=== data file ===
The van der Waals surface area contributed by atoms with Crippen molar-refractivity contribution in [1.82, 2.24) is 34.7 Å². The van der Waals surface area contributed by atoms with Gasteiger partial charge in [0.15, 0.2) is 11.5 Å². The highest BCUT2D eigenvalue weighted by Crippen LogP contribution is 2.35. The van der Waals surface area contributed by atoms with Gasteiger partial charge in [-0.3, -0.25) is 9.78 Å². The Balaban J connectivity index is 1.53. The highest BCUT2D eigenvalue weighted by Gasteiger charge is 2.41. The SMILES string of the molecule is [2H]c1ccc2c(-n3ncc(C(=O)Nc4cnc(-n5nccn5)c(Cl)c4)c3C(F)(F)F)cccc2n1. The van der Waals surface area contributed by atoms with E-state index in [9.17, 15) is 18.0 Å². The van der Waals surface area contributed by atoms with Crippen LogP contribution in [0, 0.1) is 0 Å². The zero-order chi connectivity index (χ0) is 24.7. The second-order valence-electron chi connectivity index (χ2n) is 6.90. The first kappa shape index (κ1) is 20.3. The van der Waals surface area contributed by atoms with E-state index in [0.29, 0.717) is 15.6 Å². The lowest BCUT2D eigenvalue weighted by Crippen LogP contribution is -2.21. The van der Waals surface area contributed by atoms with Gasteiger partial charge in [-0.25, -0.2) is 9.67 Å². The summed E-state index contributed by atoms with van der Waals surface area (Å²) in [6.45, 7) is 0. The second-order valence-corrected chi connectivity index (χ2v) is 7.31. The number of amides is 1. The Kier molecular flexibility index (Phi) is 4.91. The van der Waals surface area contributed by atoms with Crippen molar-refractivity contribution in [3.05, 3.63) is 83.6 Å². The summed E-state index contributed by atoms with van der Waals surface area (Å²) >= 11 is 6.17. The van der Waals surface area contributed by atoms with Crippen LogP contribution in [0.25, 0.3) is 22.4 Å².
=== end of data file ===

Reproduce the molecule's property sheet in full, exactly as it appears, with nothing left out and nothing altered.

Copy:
The van der Waals surface area contributed by atoms with Crippen molar-refractivity contribution in [1.82, 2.24) is 34.7 Å². The van der Waals surface area contributed by atoms with Gasteiger partial charge in [0.15, 0.2) is 11.5 Å². The highest BCUT2D eigenvalue weighted by Crippen LogP contribution is 2.35. The van der Waals surface area contributed by atoms with Gasteiger partial charge in [-0.3, -0.25) is 9.78 Å². The Balaban J connectivity index is 1.53. The highest BCUT2D eigenvalue weighted by Gasteiger charge is 2.41. The SMILES string of the molecule is [2H]c1ccc2c(-n3ncc(C(=O)Nc4cnc(-n5nccn5)c(Cl)c4)c3C(F)(F)F)cccc2n1. The van der Waals surface area contributed by atoms with E-state index in [9.17, 15) is 18.0 Å². The van der Waals surface area contributed by atoms with Crippen LogP contribution in [0, 0.1) is 0 Å². The zero-order chi connectivity index (χ0) is 24.7. The second-order valence-electron chi connectivity index (χ2n) is 6.90. The first kappa shape index (κ1) is 20.3. The van der Waals surface area contributed by atoms with E-state index in [0.29, 0.717) is 15.6 Å². The lowest BCUT2D eigenvalue weighted by Crippen LogP contribution is -2.21. The van der Waals surface area contributed by atoms with Gasteiger partial charge in [-0.25, -0.2) is 9.67 Å². The summed E-state index contributed by atoms with van der Waals surface area (Å²) in [6.45, 7) is 0. The second-order valence-corrected chi connectivity index (χ2v) is 7.31. The number of amides is 1. The Kier molecular flexibility index (Phi) is 4.91. The van der Waals surface area contributed by atoms with Crippen molar-refractivity contribution in [3.05, 3.63) is 83.6 Å². The summed E-state index contributed by atoms with van der Waals surface area (Å²) >= 11 is 6.17. The van der Waals surface area contributed by atoms with Crippen LogP contribution in [0.25, 0.3) is 22.4 Å².